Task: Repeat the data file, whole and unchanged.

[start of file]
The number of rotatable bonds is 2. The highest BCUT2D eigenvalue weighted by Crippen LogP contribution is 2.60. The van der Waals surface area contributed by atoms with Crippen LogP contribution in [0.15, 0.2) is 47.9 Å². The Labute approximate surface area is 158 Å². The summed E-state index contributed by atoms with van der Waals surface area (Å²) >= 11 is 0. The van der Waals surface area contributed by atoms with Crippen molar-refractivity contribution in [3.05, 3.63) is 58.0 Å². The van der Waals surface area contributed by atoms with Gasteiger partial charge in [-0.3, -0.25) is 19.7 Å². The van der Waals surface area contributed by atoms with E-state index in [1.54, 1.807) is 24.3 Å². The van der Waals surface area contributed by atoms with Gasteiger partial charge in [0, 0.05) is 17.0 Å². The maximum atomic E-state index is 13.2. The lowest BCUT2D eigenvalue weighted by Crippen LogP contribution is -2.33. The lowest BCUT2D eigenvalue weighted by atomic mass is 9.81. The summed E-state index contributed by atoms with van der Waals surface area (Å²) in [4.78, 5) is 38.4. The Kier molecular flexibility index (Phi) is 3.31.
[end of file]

The number of rotatable bonds is 2. The highest BCUT2D eigenvalue weighted by Crippen LogP contribution is 2.60. The van der Waals surface area contributed by atoms with Crippen LogP contribution in [0.15, 0.2) is 47.9 Å². The Labute approximate surface area is 158 Å². The summed E-state index contributed by atoms with van der Waals surface area (Å²) >= 11 is 0. The van der Waals surface area contributed by atoms with Crippen molar-refractivity contribution in [3.05, 3.63) is 58.0 Å². The van der Waals surface area contributed by atoms with Gasteiger partial charge in [-0.3, -0.25) is 19.7 Å². The van der Waals surface area contributed by atoms with E-state index in [1.54, 1.807) is 24.3 Å². The van der Waals surface area contributed by atoms with Gasteiger partial charge in [0, 0.05) is 17.0 Å². The maximum atomic E-state index is 13.2. The lowest BCUT2D eigenvalue weighted by Crippen LogP contribution is -2.33. The lowest BCUT2D eigenvalue weighted by atomic mass is 9.81. The summed E-state index contributed by atoms with van der Waals surface area (Å²) in [4.78, 5) is 38.4. The Kier molecular flexibility index (Phi) is 3.31.